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Torchbearers of the Truth: Quatercentenary of the King James Bible (3)

J Brown, Peterhead

"As that we have great hopes that the Church of England shall reap good fruit thereby."

In these terms the Translators expressed their vision in The Epistle Dedicatory, and, four hundred years later, good fruit continues to be reaped in a field wider than those worthy men could ever have imagined.

The success of the translation was not immediate as many Puritans clung to their Geneva Bibles, replete with marginal notes and references, but in time the Authorised Version, as it came to be known, captured the affection of English speaking people world wide. On an historical scale the sheer longevity of the AV is a phenomenon without parallel.1 Much credit is due to Tyndale who combined the requisites for successful translation, i.e. technical skill and fluency in the original tongues with sensitivity to the idiom of the language of the translation. Tyndale was outstanding in matching varieties of English to the differences in Hebrew and one of the first to appreciate the Hebrew influence on New Testament Greek.2 He translated with clarity and accuracy using simple English syntax. The reading of his text gave impetus to the development of modern English. It has been observed that "without Tyndale no Shakespeare", and one could add, "…no Donne, Johnson or Spenser". Through the decades following Tyndale’s martyrdom English prose and poetry gained a new vibrancy, and King James’s translators applied themselves to their task in that bright spring-time of English literature. Their great achievement was to bring a Jacobean richness of beauty and dignity to their Revision, expressing the extraordinary power and flexibility of the English language. The result has been to give us the Bible in language of musicality and rhythm eminently suited for public reading!

The twentieth century witnessed a plethora of modern versions, many of which swiftly sank into well-deserved obscurity, while the AV sails on majestically, still the best selling book in the world. A serious post-war endeavour was the New English Bible proposed in 1946. The Joint Committee overseeing the work met in the Jerusalem Chamber of Westminster Abbey, where Lancelot Andrewes and his Company had gathered. Perhaps they hoped for inspiration! But contrast the banality of the NEB rendering of John 21.4-6: Morning came and there stood Jesus on the beach…He called out to them "Friends, have you caught anything?" They answered "No". He said, "Shoot the net to starboard, and you will make a catch.": with the atmospheric AV narrative: But when the morning was now come, Jesus stood on the shore…Then Jesus saith unto them, Children, have ye any meat? They answered him, No. And he said unto them, Cast the net on the right side of the ship, and ye shall find. T S Elliot wrote that the NEB "astonishes in its combination of the vulgar, the trivial, and the pedantic". The attempt in modern versions to translate in language claimed to be more easily understood by a modern reader has usually resulted in a flattening of the tone, in a sense that the sublime has been sacrificed for the prosaic, leaving one feeling the loss of something "so touching in its majesty".3 Furthermore, serious doctrinal questions have arisen regarding verses and passages in certain modern versions that have been found to express, not always fully and sometimes not faithfully or completely, the truth contained in the original.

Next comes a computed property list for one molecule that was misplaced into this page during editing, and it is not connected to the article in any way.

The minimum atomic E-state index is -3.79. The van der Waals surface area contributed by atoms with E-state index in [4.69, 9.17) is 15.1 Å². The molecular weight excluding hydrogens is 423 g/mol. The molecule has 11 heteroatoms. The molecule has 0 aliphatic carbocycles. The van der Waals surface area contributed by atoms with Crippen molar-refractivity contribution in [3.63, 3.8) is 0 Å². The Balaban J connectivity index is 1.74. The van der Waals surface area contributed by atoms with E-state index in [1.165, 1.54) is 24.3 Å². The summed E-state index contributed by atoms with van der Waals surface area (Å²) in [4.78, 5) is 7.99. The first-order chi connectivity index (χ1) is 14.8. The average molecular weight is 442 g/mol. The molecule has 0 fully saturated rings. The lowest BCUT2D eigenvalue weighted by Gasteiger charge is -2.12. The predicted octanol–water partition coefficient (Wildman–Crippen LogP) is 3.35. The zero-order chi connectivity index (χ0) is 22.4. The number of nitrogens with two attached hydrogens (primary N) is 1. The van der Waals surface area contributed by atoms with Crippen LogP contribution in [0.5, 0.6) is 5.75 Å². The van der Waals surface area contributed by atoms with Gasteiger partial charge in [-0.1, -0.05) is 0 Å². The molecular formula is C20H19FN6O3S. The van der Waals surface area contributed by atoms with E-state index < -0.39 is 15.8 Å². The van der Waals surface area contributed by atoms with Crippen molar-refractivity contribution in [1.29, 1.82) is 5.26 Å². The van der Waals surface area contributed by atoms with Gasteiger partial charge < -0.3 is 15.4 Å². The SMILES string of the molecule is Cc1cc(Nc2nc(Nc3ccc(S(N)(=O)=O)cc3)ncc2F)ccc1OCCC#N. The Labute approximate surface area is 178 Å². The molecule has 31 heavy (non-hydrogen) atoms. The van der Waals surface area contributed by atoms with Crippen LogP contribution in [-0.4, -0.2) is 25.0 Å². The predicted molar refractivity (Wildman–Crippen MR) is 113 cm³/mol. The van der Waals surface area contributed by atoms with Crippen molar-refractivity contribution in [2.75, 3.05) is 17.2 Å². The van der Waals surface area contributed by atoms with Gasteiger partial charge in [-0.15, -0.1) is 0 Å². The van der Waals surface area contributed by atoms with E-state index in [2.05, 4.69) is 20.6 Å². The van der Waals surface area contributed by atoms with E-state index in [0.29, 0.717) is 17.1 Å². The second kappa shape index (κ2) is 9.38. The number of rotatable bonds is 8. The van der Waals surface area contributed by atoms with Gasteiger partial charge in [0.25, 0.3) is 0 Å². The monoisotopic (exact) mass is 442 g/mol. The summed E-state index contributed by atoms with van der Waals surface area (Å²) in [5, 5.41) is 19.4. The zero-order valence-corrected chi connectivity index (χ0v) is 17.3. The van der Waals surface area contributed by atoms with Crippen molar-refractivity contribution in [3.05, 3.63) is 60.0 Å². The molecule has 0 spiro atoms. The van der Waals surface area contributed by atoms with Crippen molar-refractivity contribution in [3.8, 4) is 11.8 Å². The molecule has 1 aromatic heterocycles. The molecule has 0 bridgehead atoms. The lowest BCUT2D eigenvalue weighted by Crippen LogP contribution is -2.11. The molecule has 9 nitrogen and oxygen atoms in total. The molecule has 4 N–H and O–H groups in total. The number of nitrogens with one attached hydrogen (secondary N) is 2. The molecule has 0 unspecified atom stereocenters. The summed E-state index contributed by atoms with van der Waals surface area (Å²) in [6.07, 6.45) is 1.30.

The tendency to use modern versions for public reading has been regrettable, although the cadences of the Authorised Version may still be heard on great occasions, as if there lingers, amidst the rush for mediocrity, a desire for old certainties and things of beauty. Some argue that its language is archaic, and incomprehensible to young people, and thus we need to use a version in the language of our time. But one then questions whether the language of our time is really capable of conveying the sublime truths of the Word of God. Allowing for the current failings of State education, it remains true that most people are well able to understand a reading from the AV. Its language is timeless, and memorable phrases remain in the national consciousness. People express what they regard as proverbial wisdom, not realising they are quoting Scripture. "Escaped with the skin of my teeth" (Job 19.20) is one example. "Am I my brother’s keeper?" (Gen 4.9) is another. Winston Churchill could quote Scripture to good effect as when, in a wartime speech, he declared of the Nazis, "They have sown the wind, and they shall reap the whirlwind" (Hos 8.7).